By WECT Staff | January 7, 2021 at 6:40 PM EST – Updated January 7 at 11:40 PM
Costing a total of $1.8 million, the IWave air purifiers work by making the virus particles heavier and easier to filter.
“The health and safety of the staff and the offenders in our custody is our number one priority,” said Commissioner of Prisons Todd Ishee. “These devices will help to stop the airborne spread of the virus in our facilities and is another tool to use in our ongoing efforts to mitigate the impact of this awful virus.”
Installation is underway by prison facility management staff, assisted by engineers and the Department of Public Safety’s Office of Safety, Occupational and Environmental Health, and is expected to be finished by early February.
“We look forward to seeing air quality benefits across North Carolina’s prison system for years to come,” said Ishee.
According to the news release, the air purifiers reduce pathogens, allergens, particles, smoke, and odors in the air without producing harmful byproducts and are in use in other prison systems across the county as well as at Wake Forest and Duke universities, and at Duke Medical Center.
The Department of Public Safety will roll out COVID-19 vaccines to the offender population in guidance with the CDC and North Carolina Department of Health and Human Services. Healthcare workers are already receiving vaccines in accordance with county-by-county policies as standard for all front-line healthcare workers.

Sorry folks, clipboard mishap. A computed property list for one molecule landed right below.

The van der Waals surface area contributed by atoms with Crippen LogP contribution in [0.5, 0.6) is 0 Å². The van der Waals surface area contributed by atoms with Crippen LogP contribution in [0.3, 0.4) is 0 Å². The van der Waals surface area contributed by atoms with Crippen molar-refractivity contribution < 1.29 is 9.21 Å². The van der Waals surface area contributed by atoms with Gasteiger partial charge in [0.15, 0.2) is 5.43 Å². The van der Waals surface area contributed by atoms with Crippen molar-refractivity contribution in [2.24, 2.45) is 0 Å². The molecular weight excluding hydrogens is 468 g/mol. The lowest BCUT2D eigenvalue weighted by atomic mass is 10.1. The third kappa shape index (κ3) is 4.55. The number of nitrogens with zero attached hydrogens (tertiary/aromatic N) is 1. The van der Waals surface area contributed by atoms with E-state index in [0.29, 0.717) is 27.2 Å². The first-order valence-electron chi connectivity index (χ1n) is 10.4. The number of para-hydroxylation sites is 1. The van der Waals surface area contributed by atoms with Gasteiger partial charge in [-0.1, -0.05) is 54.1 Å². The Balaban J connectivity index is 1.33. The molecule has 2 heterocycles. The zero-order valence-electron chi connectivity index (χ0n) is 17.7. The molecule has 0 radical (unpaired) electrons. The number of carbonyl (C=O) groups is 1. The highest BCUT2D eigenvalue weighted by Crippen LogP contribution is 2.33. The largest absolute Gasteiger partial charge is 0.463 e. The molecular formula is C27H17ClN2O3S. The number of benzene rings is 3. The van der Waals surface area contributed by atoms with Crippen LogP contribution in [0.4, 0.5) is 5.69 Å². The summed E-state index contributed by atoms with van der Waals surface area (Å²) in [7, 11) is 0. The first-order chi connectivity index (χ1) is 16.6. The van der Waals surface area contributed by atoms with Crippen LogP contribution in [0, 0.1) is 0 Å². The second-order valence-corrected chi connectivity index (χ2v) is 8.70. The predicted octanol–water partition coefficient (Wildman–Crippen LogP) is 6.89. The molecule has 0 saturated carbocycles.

Ishee said during a press availability Thursday, “We’re hearing a very similar message that I think we’re hearing across our communities in North Carolina and across the country. There are both staff and offenders that are interested in taking the vaccine immediately as soon as it’s available. Some are not interested at all.”
At this time, the vaccine will remain optional for those incarcerated.
The Chief Deputy Secretary for Adult Correction and Juvenile Justice, Tim Moose, also reiterated that the prison system has implemented strong protocols to mitigate the spread of COVID-19.
“The idea that our prisons are a petri-dish of infections is just not true. We had outbreaks in the facilities as have non-incarcerated group settings from college dormitories to nursing homes. Working with our public partners, in particular the North Carolina Department of Health and Human Services, we have devised testing regimens for staff and offenders. We test those who enter the system and those who exit. We use those test results to reduce the spread of the virus, keeping us all that much safer,” Moose said. “Hospitalizations in our state outside the prison walls has doubled in the last 30 days. Ours has remained stable at around 10 on any given day.”
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